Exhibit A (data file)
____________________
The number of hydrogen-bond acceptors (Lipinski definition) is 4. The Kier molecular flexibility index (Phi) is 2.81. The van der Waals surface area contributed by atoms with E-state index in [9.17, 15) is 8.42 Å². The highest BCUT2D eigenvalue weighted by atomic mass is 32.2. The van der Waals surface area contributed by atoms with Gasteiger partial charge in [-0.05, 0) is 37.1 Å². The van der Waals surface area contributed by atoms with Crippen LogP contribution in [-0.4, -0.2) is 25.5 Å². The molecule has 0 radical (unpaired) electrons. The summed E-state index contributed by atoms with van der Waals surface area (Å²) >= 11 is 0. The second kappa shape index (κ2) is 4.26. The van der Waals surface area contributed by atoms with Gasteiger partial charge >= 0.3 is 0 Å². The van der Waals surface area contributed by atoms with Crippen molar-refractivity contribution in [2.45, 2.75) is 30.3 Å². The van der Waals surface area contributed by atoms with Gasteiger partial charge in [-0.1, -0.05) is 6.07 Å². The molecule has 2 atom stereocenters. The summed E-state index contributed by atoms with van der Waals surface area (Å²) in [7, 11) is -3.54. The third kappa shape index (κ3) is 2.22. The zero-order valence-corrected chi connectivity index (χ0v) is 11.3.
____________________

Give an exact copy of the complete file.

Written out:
The number of hydrogen-bond acceptors (Lipinski definition) is 4. The Kier molecular flexibility index (Phi) is 2.81. The van der Waals surface area contributed by atoms with E-state index in [9.17, 15) is 8.42 Å². The highest BCUT2D eigenvalue weighted by atomic mass is 32.2. The van der Waals surface area contributed by atoms with Gasteiger partial charge in [-0.05, 0) is 37.1 Å². The van der Waals surface area contributed by atoms with Crippen LogP contribution in [-0.4, -0.2) is 25.5 Å². The molecule has 0 radical (unpaired) electrons. The summed E-state index contributed by atoms with van der Waals surface area (Å²) >= 11 is 0. The second kappa shape index (κ2) is 4.26. The van der Waals surface area contributed by atoms with Gasteiger partial charge >= 0.3 is 0 Å². The van der Waals surface area contributed by atoms with Crippen molar-refractivity contribution in [2.45, 2.75) is 30.3 Å². The van der Waals surface area contributed by atoms with Gasteiger partial charge in [-0.1, -0.05) is 6.07 Å². The molecule has 2 atom stereocenters. The summed E-state index contributed by atoms with van der Waals surface area (Å²) in [7, 11) is -3.54. The third kappa shape index (κ3) is 2.22. The zero-order valence-corrected chi connectivity index (χ0v) is 11.3.